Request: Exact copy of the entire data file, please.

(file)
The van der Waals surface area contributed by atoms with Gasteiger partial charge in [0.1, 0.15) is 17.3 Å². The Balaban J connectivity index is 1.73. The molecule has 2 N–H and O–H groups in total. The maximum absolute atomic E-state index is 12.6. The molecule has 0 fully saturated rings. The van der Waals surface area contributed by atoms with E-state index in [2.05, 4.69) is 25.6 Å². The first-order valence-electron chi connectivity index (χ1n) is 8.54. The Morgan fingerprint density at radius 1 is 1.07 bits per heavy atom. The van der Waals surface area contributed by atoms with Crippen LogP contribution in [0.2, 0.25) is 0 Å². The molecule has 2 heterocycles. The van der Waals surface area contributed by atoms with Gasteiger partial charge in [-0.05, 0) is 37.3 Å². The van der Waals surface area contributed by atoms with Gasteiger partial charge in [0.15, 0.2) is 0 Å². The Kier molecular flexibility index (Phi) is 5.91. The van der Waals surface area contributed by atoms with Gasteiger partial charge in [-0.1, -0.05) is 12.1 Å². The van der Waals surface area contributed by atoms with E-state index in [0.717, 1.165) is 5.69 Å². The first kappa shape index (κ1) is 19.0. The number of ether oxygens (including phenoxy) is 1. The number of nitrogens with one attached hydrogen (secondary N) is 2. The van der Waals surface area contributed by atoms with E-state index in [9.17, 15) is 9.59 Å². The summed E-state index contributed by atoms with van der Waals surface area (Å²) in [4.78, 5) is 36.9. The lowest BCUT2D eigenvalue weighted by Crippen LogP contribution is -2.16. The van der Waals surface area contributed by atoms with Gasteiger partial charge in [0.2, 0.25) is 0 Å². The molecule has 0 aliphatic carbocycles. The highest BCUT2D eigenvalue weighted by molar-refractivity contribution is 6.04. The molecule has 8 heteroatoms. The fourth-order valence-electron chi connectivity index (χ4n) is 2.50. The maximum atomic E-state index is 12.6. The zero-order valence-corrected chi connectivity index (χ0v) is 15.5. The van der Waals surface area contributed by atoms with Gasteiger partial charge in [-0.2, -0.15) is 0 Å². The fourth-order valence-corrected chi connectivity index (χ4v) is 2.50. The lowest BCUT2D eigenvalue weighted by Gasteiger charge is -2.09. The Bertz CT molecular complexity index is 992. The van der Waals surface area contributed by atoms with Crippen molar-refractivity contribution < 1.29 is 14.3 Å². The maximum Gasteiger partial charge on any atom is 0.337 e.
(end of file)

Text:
The van der Waals surface area contributed by atoms with Gasteiger partial charge in [0.1, 0.15) is 17.3 Å². The Balaban J connectivity index is 1.73. The molecule has 2 N–H and O–H groups in total. The maximum absolute atomic E-state index is 12.6. The molecule has 0 fully saturated rings. The van der Waals surface area contributed by atoms with E-state index in [2.05, 4.69) is 25.6 Å². The first-order valence-electron chi connectivity index (χ1n) is 8.54. The Morgan fingerprint density at radius 1 is 1.07 bits per heavy atom. The van der Waals surface area contributed by atoms with Crippen LogP contribution in [0.2, 0.25) is 0 Å². The molecule has 2 heterocycles. The van der Waals surface area contributed by atoms with Gasteiger partial charge in [-0.05, 0) is 37.3 Å². The van der Waals surface area contributed by atoms with Gasteiger partial charge in [0.15, 0.2) is 0 Å². The Kier molecular flexibility index (Phi) is 5.91. The van der Waals surface area contributed by atoms with Gasteiger partial charge in [-0.1, -0.05) is 12.1 Å². The van der Waals surface area contributed by atoms with E-state index in [0.717, 1.165) is 5.69 Å². The first kappa shape index (κ1) is 19.0. The number of ether oxygens (including phenoxy) is 1. The number of nitrogens with one attached hydrogen (secondary N) is 2. The van der Waals surface area contributed by atoms with E-state index in [9.17, 15) is 9.59 Å². The summed E-state index contributed by atoms with van der Waals surface area (Å²) in [4.78, 5) is 36.9. The lowest BCUT2D eigenvalue weighted by Crippen LogP contribution is -2.16. The van der Waals surface area contributed by atoms with Gasteiger partial charge in [0.2, 0.25) is 0 Å². The molecule has 0 aliphatic carbocycles. The highest BCUT2D eigenvalue weighted by molar-refractivity contribution is 6.04. The molecule has 8 heteroatoms. The fourth-order valence-electron chi connectivity index (χ4n) is 2.50. The maximum atomic E-state index is 12.6. The zero-order valence-corrected chi connectivity index (χ0v) is 15.5. The van der Waals surface area contributed by atoms with Gasteiger partial charge in [-0.2, -0.15) is 0 Å². The fourth-order valence-corrected chi connectivity index (χ4v) is 2.50. The lowest BCUT2D eigenvalue weighted by Gasteiger charge is -2.09. The Bertz CT molecular complexity index is 992. The van der Waals surface area contributed by atoms with Crippen molar-refractivity contribution < 1.29 is 14.3 Å². The maximum Gasteiger partial charge on any atom is 0.337 e.